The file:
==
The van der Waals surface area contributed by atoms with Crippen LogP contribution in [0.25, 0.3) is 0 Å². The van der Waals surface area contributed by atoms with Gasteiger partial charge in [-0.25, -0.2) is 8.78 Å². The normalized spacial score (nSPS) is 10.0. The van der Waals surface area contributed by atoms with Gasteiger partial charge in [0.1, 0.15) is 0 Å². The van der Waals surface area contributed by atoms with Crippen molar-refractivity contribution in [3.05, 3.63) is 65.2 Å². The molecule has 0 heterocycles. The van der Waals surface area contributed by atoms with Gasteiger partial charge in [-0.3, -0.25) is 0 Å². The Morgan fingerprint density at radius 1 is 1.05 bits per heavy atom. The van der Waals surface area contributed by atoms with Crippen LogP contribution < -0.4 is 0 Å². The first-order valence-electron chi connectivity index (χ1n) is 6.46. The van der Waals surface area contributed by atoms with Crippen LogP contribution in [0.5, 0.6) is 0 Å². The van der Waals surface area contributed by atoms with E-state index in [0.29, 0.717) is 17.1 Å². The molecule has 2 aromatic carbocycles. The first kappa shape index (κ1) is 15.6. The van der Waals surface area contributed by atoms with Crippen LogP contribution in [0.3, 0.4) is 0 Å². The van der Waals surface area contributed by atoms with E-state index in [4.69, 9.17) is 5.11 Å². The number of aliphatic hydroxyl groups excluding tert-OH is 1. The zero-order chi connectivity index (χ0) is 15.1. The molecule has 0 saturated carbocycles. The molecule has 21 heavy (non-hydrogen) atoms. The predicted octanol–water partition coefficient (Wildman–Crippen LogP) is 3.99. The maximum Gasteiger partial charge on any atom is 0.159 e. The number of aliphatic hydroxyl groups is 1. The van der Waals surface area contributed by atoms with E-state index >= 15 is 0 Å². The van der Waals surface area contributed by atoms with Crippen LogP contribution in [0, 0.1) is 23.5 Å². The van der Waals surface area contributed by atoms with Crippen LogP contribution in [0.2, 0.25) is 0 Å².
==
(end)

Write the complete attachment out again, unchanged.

The van der Waals surface area contributed by atoms with Crippen LogP contribution in [0.25, 0.3) is 0 Å². The van der Waals surface area contributed by atoms with Gasteiger partial charge in [-0.25, -0.2) is 8.78 Å². The normalized spacial score (nSPS) is 10.0. The van der Waals surface area contributed by atoms with Gasteiger partial charge in [0.1, 0.15) is 0 Å². The van der Waals surface area contributed by atoms with Crippen molar-refractivity contribution in [3.05, 3.63) is 65.2 Å². The molecule has 0 heterocycles. The van der Waals surface area contributed by atoms with Gasteiger partial charge in [-0.3, -0.25) is 0 Å². The Morgan fingerprint density at radius 1 is 1.05 bits per heavy atom. The van der Waals surface area contributed by atoms with Crippen LogP contribution < -0.4 is 0 Å². The first-order valence-electron chi connectivity index (χ1n) is 6.46. The van der Waals surface area contributed by atoms with Crippen LogP contribution in [0.5, 0.6) is 0 Å². The van der Waals surface area contributed by atoms with E-state index in [0.29, 0.717) is 17.1 Å². The molecule has 2 aromatic carbocycles. The first kappa shape index (κ1) is 15.6. The van der Waals surface area contributed by atoms with Crippen LogP contribution in [0.3, 0.4) is 0 Å². The van der Waals surface area contributed by atoms with E-state index in [4.69, 9.17) is 5.11 Å². The number of aliphatic hydroxyl groups excluding tert-OH is 1. The zero-order chi connectivity index (χ0) is 15.1. The molecule has 0 saturated carbocycles. The molecule has 21 heavy (non-hydrogen) atoms. The predicted octanol–water partition coefficient (Wildman–Crippen LogP) is 3.99. The maximum Gasteiger partial charge on any atom is 0.159 e. The number of aliphatic hydroxyl groups is 1. The van der Waals surface area contributed by atoms with E-state index >= 15 is 0 Å². The van der Waals surface area contributed by atoms with Crippen LogP contribution in [0, 0.1) is 23.5 Å². The van der Waals surface area contributed by atoms with Crippen LogP contribution in [0.2, 0.25) is 0 Å².